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Why is Egypt is So Successful at Handball, Yet Has Virtually No Support?

With the upcoming Handball World Championship 2021 set to be held in Egypt, Mourad Awad dives deep into a history tainted with neglect towards the sport Egypt is by far most successful at.

Staff Writer

Why is Egypt is So Successful at Handball, Yet Has Virtually No Support?

If you see two Egyptians talking about sports, chances are they’re talking about football. Egyptians are clearly football-mad, and highly successful at it, with Egypt having the most African titles, and being only 1 in 5 African teams to compete in last summer’s World Cup.

But did you know that the Egyptian handball team is even more successful than the football one? So why will most Egyptians practically be lost at words if you ask them to name just one of our handball superstars’? Is the sport getting the support it deserves in Egypt, both by the federation and fans?

“No, I believe handball’s not getting enough support by the fans and by the government, and handball is by far our most successful team sport in Egypt. We made it to the Olympics more than any other sport, and achieved higher worldwide rankings than any other sport. We are always competing in the World Cup, and we have the most African titles. It’s not getting enough attention” exclaimed Dongol, born Mostafa Sadek, who’s been a part of the handball team of the recent African champions, Zamalek SC.

For a sport so successful, it’s a big surprise that up until three years ago, Egyptian handball players couldn’t make a living solely off of handball

Unlike in the Egyptian football team, of which many players lead international careers, such phenomenon is much less prevalent in handball, though it’s definitely improving.

“Many players want to play abroad, but we don’t get many opportunities. It’s only started to happen more recently. In the past 3 years, six or seven players moved to clubs abroad. Before that, I can only think of one that made the move. There’s now more awareness, and more agents looking for players to take them abroad. Another major problem is the language barrier. Most of the handball players here don’t speak English, for instance, but this problem is being solved with agents advising the players on language courses months before they sign a deal to play abroad”, added Dongol.

Mostafa Sadek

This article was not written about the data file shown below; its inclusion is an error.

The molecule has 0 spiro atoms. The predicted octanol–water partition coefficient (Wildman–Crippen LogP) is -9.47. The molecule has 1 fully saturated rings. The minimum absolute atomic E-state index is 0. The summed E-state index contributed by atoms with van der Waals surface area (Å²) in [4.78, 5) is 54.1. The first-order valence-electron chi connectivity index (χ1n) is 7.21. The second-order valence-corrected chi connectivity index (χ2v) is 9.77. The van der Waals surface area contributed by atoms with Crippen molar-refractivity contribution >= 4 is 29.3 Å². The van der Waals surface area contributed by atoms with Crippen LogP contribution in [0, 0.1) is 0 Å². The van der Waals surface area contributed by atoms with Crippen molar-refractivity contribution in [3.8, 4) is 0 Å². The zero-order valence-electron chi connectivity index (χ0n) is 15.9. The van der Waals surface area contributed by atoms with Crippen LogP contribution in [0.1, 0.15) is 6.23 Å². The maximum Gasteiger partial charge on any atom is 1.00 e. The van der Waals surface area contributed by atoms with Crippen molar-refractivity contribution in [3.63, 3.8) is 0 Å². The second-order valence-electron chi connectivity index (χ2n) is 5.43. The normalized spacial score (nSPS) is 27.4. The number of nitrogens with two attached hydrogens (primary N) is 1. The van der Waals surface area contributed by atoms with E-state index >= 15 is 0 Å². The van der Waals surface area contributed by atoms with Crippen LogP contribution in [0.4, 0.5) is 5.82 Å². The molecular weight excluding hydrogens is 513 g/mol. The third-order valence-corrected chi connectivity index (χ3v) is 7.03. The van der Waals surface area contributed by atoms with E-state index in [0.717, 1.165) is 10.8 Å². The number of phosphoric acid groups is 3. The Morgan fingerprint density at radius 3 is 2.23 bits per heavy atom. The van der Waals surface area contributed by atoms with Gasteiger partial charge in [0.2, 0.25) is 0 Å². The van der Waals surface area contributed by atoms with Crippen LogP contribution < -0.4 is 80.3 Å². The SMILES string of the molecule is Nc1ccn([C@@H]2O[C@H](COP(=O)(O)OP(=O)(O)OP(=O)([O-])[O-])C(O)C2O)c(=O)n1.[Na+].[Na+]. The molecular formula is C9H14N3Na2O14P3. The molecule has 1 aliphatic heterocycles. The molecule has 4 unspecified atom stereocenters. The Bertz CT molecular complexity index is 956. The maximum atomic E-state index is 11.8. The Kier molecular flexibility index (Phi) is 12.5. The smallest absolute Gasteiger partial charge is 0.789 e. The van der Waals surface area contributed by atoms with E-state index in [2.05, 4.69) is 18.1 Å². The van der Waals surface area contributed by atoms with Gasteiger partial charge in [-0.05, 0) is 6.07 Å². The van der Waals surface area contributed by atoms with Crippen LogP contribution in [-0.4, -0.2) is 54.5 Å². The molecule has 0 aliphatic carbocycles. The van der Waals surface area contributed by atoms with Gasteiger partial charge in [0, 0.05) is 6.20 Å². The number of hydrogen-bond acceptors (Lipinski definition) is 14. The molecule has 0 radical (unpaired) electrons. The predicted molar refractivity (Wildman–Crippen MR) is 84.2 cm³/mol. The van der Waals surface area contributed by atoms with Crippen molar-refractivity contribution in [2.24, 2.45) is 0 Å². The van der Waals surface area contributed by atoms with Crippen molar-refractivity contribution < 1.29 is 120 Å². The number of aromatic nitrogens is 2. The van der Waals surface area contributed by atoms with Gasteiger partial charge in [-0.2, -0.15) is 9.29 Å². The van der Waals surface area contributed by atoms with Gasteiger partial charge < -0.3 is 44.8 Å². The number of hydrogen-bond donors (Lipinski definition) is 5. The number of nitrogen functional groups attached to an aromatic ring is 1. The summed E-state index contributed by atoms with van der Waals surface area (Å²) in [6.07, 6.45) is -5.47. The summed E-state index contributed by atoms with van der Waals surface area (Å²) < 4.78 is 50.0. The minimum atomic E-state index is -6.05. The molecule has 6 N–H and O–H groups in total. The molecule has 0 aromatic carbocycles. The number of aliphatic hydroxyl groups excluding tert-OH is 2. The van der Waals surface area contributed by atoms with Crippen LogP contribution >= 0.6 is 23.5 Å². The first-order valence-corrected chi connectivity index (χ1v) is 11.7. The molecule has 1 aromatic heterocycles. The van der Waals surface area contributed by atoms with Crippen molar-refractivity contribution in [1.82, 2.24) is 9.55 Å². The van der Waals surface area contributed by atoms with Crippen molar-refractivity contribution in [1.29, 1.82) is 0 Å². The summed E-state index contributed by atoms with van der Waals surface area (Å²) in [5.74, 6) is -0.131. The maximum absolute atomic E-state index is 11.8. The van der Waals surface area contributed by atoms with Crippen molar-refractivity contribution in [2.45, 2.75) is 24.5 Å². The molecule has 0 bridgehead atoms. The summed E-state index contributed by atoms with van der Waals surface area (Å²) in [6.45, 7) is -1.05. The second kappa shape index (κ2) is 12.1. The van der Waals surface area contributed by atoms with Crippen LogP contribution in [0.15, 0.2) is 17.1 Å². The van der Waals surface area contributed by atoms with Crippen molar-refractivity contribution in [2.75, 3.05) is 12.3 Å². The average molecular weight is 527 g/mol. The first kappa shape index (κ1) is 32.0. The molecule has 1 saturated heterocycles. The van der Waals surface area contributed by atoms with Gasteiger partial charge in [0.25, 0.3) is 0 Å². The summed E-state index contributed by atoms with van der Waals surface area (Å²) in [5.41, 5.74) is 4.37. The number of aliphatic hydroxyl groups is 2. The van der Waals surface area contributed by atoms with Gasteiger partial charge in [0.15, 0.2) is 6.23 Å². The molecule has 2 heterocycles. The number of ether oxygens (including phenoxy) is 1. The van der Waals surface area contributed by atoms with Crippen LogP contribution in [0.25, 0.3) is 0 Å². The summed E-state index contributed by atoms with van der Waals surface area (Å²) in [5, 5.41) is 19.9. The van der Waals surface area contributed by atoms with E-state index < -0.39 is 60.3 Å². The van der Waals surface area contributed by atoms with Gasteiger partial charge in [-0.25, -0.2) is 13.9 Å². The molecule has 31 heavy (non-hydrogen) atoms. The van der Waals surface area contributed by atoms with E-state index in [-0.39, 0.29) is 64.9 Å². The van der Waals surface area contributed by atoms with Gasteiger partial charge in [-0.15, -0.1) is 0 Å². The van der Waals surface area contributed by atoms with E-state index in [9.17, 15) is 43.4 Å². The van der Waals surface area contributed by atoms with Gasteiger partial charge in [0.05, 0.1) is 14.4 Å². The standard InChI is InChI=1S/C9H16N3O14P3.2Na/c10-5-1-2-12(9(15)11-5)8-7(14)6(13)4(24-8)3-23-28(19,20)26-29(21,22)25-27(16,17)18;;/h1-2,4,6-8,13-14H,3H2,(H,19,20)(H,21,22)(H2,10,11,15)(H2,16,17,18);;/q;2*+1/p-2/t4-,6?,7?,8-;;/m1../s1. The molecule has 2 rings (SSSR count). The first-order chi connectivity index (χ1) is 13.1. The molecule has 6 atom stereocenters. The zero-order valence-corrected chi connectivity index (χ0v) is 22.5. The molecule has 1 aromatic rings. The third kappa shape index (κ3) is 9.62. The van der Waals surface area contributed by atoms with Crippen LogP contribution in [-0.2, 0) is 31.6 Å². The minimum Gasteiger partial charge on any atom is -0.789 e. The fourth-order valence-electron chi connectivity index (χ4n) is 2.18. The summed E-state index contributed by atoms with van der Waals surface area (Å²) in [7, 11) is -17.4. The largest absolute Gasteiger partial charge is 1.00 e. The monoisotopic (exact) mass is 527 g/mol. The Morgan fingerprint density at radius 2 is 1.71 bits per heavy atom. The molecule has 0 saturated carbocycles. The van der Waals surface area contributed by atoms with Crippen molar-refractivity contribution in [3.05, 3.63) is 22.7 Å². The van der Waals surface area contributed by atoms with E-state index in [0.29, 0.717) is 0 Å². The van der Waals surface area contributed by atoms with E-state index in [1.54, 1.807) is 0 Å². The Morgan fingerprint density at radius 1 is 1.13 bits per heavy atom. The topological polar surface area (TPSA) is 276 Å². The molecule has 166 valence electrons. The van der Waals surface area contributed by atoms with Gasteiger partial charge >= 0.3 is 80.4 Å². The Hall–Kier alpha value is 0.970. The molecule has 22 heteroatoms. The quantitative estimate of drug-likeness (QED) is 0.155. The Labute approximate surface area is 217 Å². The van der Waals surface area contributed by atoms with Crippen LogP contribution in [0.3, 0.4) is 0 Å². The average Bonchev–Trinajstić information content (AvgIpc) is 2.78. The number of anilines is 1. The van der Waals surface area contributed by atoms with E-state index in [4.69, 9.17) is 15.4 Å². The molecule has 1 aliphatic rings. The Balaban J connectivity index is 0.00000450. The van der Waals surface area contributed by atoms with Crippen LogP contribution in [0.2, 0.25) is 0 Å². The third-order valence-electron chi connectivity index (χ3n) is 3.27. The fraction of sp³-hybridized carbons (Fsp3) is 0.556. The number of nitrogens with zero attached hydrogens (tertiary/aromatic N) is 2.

For a sport so successful, it’s a big surprise that up until three years ago, Egyptian handball players couldn’t make a living solely off of handball, and had to rely on other sources of income on the side.

“Up until three years ago, handball couldn’t be your sole income, with 95% of the players having second jobs. But there’s been a shift in the wages of salaries of handball players in recent years, so at the moment it’s enough to make a comfy living out of it. That is what pushed people to take handball more seriously and try to go professional. And in turn, this gave the players the opportunity to play abroad, because they can now focus solely on handball and do it full time” added the Zamalek centre-back.

The 27-year old Mohamed Sanad, who now plays for USAM Nîmes Gard in France, almost gave it all up for a construction job, not because he didn’t feel like he was good enough, but due to how complicated it is to actually play abroad.  

“It was my dream to play in Europe and it is never easy for an Egyptian player to play in Europe, because it doesn’t only depend on whether you’re a good player or not. It is extremely complicated, I almost gave up and I started working at Orascom Construction Company. I had a good job with a great future, but deep down I did not feel right about it. Then, one day I got that offer from a small team in Hungary, and it wasn’t an easy decision but in the end with the support of my wife and my family I decided to take the challenge. We saw it as a chance, a chance to show the European handball community what I was capable of. As we started, it was really tough, but as time passed things got better and better”, said the 27 year old right-winger, speaking to Kingfut.